It all starts when six kids have to meet for a weekly chat–by themselves, with no adults to listen in. There, in the room they soon dub the ARTT Room (short for “A Room to Talk”), they discover it’s safe to talk about what’s bothering them–everything from Esteban’s father’s deportation and Haley’s father’s incarceration to Amari’s fears of racial profiling and Ashton’s adjustment to his changing family fortunes. When the six are together, they can express the feelings and fears they have to hide from the rest of the world. And together, they can grow braver and more ready for the rest of their lives.
4. Nic Blake and the Remarkables by Angie Thomas
It’s not easy being a Remarkable in the Unremarkable world. Some things are cool—like getting a pet hellhound for your twelfth birthday. Others, not so much—like not being trusted to learn magic because you might use it to take revenge on an annoying neighbor.
All Nic Blake wants is to be a powerful Manifestor like her dad. But before she has a chance to convince him to teach her the gift, a series of shocking revelations and terrifying events launch Nic and two friends on a hunt for a powerful magic tool she’s never heard of…to save her father from imprisonment for a crime she refuses to believe he committed.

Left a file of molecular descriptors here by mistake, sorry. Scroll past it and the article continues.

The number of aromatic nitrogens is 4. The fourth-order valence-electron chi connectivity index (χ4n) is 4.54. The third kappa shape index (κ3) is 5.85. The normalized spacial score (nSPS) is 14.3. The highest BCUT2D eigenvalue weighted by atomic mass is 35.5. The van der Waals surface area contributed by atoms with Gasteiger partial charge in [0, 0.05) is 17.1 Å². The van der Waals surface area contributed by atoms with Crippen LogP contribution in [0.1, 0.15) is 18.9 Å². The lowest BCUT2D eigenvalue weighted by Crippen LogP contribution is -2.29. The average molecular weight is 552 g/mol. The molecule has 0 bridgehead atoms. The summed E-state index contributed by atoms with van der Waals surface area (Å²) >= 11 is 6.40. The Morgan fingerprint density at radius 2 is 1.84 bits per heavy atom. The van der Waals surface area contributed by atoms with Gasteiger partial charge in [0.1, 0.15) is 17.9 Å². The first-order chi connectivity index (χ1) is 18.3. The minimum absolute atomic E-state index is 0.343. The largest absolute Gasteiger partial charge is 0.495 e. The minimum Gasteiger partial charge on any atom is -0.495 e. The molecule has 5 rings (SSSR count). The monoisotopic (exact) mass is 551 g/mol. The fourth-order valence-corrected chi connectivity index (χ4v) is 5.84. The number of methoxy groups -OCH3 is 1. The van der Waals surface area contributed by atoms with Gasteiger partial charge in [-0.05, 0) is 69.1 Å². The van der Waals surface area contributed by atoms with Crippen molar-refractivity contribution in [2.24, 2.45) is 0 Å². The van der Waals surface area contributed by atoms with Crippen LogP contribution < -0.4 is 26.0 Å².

5. Al Capone Does My Shirts by Gennifer Choldenko
Today I moved to Alcatraz, a twelve-acre rock covered with cement, topped with bird turd and surrounded by water. I’m not the only kid who lives here. There are twenty-three other kids who live on the island because their dads work as guards or cooks or doctors or electricians for the prison, like my dad does. And then there are a ton of murderers, rapists, hit men, con men, stickup men, embezzlers, connivers, burglars, kidnappers and maybe even an innocent man or two, though I doubt it. The convicts we have are the kind other prisons don’t want. I never knew prisons could be picky, but I guess they can. You get to Alcatraz by being the worst of the worst. Unless you’re me. I came here because my mother said I had to.
6. Flower Moon by Gina Linko
That is, until this summer. The twins are traveling with Pa Charlie’s carnival just like always, but there’s a new distance between them. Tempest is so caught up in her own ideas, she doesn’t seem to have space left in her life for Tally. And, more than that, Tally’s started to notice there’s something between them. Something real, growing with the phases of the moon, pushing them apart. Sparking, sputtering, wild. Dangerous.